We've chosen a divergent path in the raising of the two young humans who live here.  There's more about that elsewhere on this blog, and anyone reading here for ROW80 is free to explore as they please.  Passion and learning and connection and mutual respect are the philosophies we embrace.  Neither Jeremiah, who is 10, nor Annalise, who is almost 7.5, have ever attended school.  Lise has never had a formal, parent-enforced lesson on anything in her life.

Watching how they learn, how completely they give themselves to the myriad of passions they hold, has enriched my own understanding of my lifelong resistance to Doing What I Should.

They are fearless, relentless, and boundlessly enthusiastic about their passions.  Their ideas are expansive and sometimes improbable (and I think sometimes they know it, but, like me chasing after Spock - in Lynxform, no less! -  in my mind, they don't care, because the fantasy delights them and makes them more alive). They will use any resources at their disposal to learn more, to be able to do more, when they love something.

And they are also oddly realistic.  They don't expect perfection - overnight or ever.  They expect to get better if they keep trying.  Sometimes, they know they need to STOP trying, and go do something else.

They don't try to hang on to passions they've outgrown, as so many adults seem to.  They seem to have a deep understanding that life flows. and things change.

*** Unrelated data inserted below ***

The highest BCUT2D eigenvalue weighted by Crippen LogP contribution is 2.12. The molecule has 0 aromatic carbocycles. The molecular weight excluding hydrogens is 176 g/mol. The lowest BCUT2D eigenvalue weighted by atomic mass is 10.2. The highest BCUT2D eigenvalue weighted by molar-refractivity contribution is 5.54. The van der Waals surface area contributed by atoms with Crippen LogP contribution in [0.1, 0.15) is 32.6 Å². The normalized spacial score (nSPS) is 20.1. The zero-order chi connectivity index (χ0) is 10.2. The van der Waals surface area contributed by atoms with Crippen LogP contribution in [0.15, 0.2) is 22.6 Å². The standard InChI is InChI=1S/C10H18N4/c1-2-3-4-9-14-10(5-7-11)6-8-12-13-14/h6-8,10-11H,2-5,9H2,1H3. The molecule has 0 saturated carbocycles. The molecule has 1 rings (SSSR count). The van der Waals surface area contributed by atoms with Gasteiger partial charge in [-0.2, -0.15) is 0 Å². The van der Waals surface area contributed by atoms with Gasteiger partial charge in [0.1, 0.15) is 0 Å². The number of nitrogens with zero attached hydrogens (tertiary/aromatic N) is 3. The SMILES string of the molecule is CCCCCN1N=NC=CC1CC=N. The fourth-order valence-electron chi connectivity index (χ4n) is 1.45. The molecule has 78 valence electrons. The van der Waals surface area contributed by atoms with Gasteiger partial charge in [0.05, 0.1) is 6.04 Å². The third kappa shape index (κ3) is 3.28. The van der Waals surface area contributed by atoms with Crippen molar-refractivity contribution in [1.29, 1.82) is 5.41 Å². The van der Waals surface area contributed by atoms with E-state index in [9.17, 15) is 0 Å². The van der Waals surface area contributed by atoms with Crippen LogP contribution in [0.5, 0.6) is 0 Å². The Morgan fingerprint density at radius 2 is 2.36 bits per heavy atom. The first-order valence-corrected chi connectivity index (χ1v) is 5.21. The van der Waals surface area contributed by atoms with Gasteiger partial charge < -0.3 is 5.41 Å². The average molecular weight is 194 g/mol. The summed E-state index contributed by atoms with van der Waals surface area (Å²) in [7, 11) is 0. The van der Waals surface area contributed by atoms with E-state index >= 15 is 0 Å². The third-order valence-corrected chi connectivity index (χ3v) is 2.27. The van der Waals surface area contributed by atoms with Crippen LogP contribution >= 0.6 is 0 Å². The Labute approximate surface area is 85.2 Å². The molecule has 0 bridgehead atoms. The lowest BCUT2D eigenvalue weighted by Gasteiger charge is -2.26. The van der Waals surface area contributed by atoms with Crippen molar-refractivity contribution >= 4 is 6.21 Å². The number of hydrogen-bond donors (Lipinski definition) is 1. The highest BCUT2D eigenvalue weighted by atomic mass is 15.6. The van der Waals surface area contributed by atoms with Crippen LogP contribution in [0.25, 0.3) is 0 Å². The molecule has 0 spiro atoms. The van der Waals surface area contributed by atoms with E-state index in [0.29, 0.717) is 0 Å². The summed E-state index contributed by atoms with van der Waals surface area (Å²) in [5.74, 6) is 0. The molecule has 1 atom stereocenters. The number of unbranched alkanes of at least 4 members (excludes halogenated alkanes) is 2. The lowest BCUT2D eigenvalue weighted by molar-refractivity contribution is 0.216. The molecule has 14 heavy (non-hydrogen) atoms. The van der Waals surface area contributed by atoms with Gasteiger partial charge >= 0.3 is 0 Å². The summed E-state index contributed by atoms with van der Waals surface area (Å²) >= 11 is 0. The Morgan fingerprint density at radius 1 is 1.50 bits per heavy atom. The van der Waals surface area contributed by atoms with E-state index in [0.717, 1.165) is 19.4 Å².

A year ago, maybe even six months ago, writing what I have written here, so far, in about twenty minutes, would likely have taken days of writing in tiny bursts.......I was needed by someone throughout most of my waking hours.  Just lately, though, both children have begun to surge in their independence.  They are eager and ready to take on more and more of the adult world, and my willingness to be there for them when they needed me has led to a certainty that I will still be, when they need me, or just want me near.

They are beginning to fledge feathers that will someday hold them, each in their own way and time, as they soar.  There are years to go, but nowhere near as many as there once were....

And so, now it's time for me to molt the old and dingy feathers in my own life, to preen the new and shiny ones I've grown in their place, and begin taking small test flights higher and further into my own passions.....

What better place for me to begin than with the one passion that runs through, around, and beneath all others all aspects of my life?  What better place than the deepest places I know within my own unique soul?  No one else can ever take me there.  Only I can.....

So, in accordance with my new intentions to do nothing that does not bring me joy (sometimes the joy will be the indirect result of bringing joy to another!), I didn't spend a lot of time contemplating what my goals for this, my very first Round Of Words, would be.

Instead, I let myself feel.  My writing matters to me.  Some is private, and I may never care to share that.  But, the more I open up and speak my truth, the more I know I need to continue, and speak deeper truths as I realize them on my inward and outward journeys.  When I do this, I am often compelled to share the words, and that has been powerful for others with truths similar to my own.  When they share their feelings on my truth, I often understand my truth even more clearly, seen juxtaposed with theirs.

I have found healing in this, and so have others, and that is a good thing.

I love writing essays; I love writing fiction.  For too long, I thought I needed to choose, that I needed to do some type of writing that fit under a specific label, and, for the most part, live there.

So these goals are more than goals.  They are an affirmation to myself of what I value and who I am, right now.  They are self-exploration, sharing, and flights of fantasy....

They are me.

They are part of my life.